Wednesday, September 14, 2011

The Music and Script of Inception

After talking about the spinning hallway in Inception during class it got me thinking about this complex and intriguing movie. Underneath the effects there are many other great things this movie has including its music and story.

First for those who have not seen the film, Inception is a 2010 film written, directed and co-produced by Christopher Nolan one of my favorite directors who has done movies like The Dark Knight and Memento. It was also nominated for a Best Picture Oscar. Leonardo DiCaprio stars and plays Dom Cobb, a specialized thief. Instead of robbing, banks he steals ideas from the unconscious minds while they are asleep and dreaming. This is called extraction. Cobb has been on the run and unable to go home to America to visit his children because he is wanted for his wife's murder. Cobb is offered a chance to go home and have his old life back if he could perform the impossible task of inception; the planting of an idea into someone's subconscious. That is Inception in a nutshell. It is a lot more complex and a definite watch for anyone who loves science fiction, action or heist movies.The music from Inception is just beyond epic. Hans Zimmer, who has worked on movies like The Lion King, The Dark Knight, and Rango, completed the score. Now the score is described as a very electronic score but the coolest part about Zimmer's Academy Award nominated score involves Charles Dumont's 1956 song "Non, je ne regrette rien." In the movie this song is used as a "kick" to wake up them up. To know they are running out of time in the dream the song softly starts as headphones are placed on the dreamer's ears. The music builds and then they are awakened.

Now as explained in the film, time moves differently when people are dreaming or when they are dreaming within a dream. ("It's a week the first level down. Six months the second level…"). Zimmer used this information and incorporated this into his soundtrack. Listen carefully to "Non, je ne regrette rien" and then to Zimmer's "Half-Remembered Dream" from the soundtrack. Do you see what he did there? When slowed down the song, like it would be in the dream world for the characters. Check out this video for an audio comparison. Another user also did the opposite and sped up "Half-Remembered Dream" to have it sound like Dumont's song!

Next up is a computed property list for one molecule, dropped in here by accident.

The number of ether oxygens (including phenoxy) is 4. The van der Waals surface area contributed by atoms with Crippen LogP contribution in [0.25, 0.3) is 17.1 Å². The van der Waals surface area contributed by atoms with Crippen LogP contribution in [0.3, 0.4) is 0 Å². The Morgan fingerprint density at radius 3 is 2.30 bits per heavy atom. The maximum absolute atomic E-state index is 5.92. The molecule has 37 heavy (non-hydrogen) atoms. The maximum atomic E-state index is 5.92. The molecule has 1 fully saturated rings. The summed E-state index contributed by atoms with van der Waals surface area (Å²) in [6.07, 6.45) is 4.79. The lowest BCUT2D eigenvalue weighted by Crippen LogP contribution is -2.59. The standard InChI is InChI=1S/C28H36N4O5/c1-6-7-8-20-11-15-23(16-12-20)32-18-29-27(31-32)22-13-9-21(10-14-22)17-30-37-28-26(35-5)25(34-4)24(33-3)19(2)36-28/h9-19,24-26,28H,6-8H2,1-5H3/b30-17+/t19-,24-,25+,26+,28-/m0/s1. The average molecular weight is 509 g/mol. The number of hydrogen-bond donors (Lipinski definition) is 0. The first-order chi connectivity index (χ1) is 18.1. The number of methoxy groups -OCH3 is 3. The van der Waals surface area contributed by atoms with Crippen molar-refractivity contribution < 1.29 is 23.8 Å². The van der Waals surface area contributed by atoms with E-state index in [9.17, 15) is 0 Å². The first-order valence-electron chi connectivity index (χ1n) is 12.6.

Two final points, one small and one large, I want to bring up involve the story and the script, which was nominated for an Academy Award for Best Original Screenplay. Let's start small first. Nolan was so detailed when writing the script that some of the character names are allusions. Ellen Page's character Ariadne is an "architect" who creates the various dreamscapes, which are designed like mazes. The name alludes to a princess in a Greek myth who aided by the hero Theseus by giving him a sword and a ball of string to help him navigate the labyrinth, which imprisoned the Minotaur. Ariadne in the movie aids the hero Cobb and the rest of the characters on how to navigate the dream mazes.

The other point I must bring up when talking about Inception is the ending. The ambiguous and controversial ending involves a spinning top wobbling. For the characters in the movie they each have a totem that allows them to find out if they are dreaming or in the real world. For Cobb if the top stays spinning he is dreaming but the ending fails to show if the top falls or not because of the abrupt cut. In other words the audience is unsure if the final sequence of the film is reality or just another dream. While many of speculated and even came up with theories involving Cobb only wears his wedding ring during dreams and that is your clue to look for, Nolan has denied this. When I first saw the movie I was a little confused and looked for clues to find out what happened but after my second viewing I realized how it doesn't matter what happened. Whether he is dreaming or not, Cobb is not looking at the top for the answer but is looking at his kids. If he doesn't care, neither should we. Nolan has backed this in interviews but the audience is free to believe whatever they want. Maybe they should sleep on it and dream their own ending to this wild movie.

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